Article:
By Nury Vittachi
Here's a little thank-you to readers.
From time to time I take the comments and emails received on this page and submit bits of them in place of the column that gets printed in newspapers in various countries.
And of course I use your names along with your comments, so that your wit is justly celebrated! So thank you from me, and thank you from hundreds of thousands of readers in many countries. The column that appears in the papers is below.
AND NOW THE good news: The secret of happiness has been discovered. This economic downturn has led many people to realize that satisfaction does not come from filthy lucre. Where is it found? I feel privileged to be able to share this letter from reader Dilys Mackenzie:
"Dear Nury, I am passing this on to you because it worked for me. I have found inner peace! The way to do this is to finish the things you start. I looked round my house today and saw the things I had started but not finished, so I finished them: the vodka, the Bailey's, some red wine, the ice cream and the valium. You have no idea how peaceful I feel now. I intend to continue to do this no matter how big the bottle or carton."
Thanks. So that's all you have to do: Finish everything you start. I wish you luck, Dilys, and promise to visit you on your deathbed in the obesity clinic.
Another secret-of-happiness letter came from reader Carly Wan, who said: "When I am depressed I use The Singapore Technique. I surround myself with bad news from other countries, but look only at good news about my hometown. It really cheers you up."
To start me off, Carly attached a link to a news clip about a January 6 incident in the US city of Ohio. A four-year-old boy took a gun from his parents' room and shot his babysitter. "Jackson County Sheriff John Shashteen said authorities are investigating the shooting," the report said. "The child has not been charged."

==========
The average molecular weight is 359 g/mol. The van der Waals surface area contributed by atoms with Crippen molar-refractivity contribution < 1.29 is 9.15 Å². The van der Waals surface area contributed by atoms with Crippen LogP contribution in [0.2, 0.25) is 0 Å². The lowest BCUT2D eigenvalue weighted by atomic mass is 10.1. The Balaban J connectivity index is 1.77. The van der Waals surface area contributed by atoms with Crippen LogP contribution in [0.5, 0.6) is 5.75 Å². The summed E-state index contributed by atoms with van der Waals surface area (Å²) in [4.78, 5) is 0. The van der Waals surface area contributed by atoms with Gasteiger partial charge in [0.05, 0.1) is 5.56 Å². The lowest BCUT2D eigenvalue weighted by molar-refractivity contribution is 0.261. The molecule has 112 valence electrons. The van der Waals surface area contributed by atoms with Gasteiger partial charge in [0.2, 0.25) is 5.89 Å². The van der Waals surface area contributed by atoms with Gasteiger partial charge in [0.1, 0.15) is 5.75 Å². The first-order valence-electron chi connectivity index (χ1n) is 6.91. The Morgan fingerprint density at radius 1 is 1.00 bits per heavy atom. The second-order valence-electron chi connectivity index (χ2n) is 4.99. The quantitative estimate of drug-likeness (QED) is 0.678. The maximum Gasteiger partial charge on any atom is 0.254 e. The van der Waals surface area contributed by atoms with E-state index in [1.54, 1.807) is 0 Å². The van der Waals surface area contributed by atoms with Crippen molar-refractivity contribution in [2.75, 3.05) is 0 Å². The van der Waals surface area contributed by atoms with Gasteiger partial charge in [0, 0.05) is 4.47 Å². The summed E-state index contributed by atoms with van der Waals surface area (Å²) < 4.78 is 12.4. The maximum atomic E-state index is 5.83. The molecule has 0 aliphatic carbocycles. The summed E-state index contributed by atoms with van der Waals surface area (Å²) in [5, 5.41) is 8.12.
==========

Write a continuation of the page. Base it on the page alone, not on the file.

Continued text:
I see what she means. That IS an "only in America" type story. But having said that, in Asia toddlers can kill you without guns. They can shoot bird flu or SARS from their nostrils with cruise missile accuracy.
But going back to "finishing everything you start", this is not good advice for dieters. The best way to lose weight is to "get a skinny boyfriend or girlfriend" a reader named Farah said. "One of my friends tried it and she looks good now."
Tying a vow to a relationship really works, other readers agreed. Karuna Menon said he was advised to write down the date he would smoke his last cigarette and read it out loud to someone he loved. He wrote down a date one month ahead and read it to his true love. "I thought it was a joke, and smoked every day of the following month. But when I woke up on the date mentioned, I just stopped."
If that doesn't work for you, don't worry. Smoking comes with its own built-in stopping technique, known by the medical term "death".
A reader named Kanyu Wong shared a brilliant method that Asians can use to become instantly petite. "Just move to Australia," she said. Suddenly you're tiny.
This works well for Asian females, but it stinks for Asian guys. Whenever I buy stuff in Australia, I have to go to the children's department. This is SO not cool for adult males.
I dread the day when Aussie premier Kevin Rudd hosts the leaders of Asian nations at a summit. "Welcome, Premier of China. Come and sit next to me. We went to the mother and baby store and purchased a special high chair just for you."
It’s official: beer is healthier than water
By Nury Vittachi
Thanks, Mr Goh. I shall adjust my children’s drinks intake list accordingly.
Mr Goh, an expert in water systems, read the column on this page about tap water being healthier than bottled water and was inspired to share his own experience.
He was part of a team who installed high grade purification equipment into the Carlsberg plant in Malaysia, so can confirm that the beer was made from the purest possible water.
But his study of Malaysia’s tap water produced surprises. It revealed that it had high level of chlorine. This is not dangerous unless the stuff combines with organic matter to form trihalomethane, a carcinogen, he told me. He found that normal tap water in Malaysia contained almost no organic matter, but the stuff that came out of home water filters often did.
Thus: in terms of health, at least in his part of the world, tap water is better than filtered water, but beer was best of all.
Thanks, Alex: you have just made a lot of men very happy indeed. Next: I need you to use your chemical analysis skills to prove that eating chocolate fudge cake increases longevity.
This column today should be better written than normal, since I am going to devote the whole space to feedback from readers.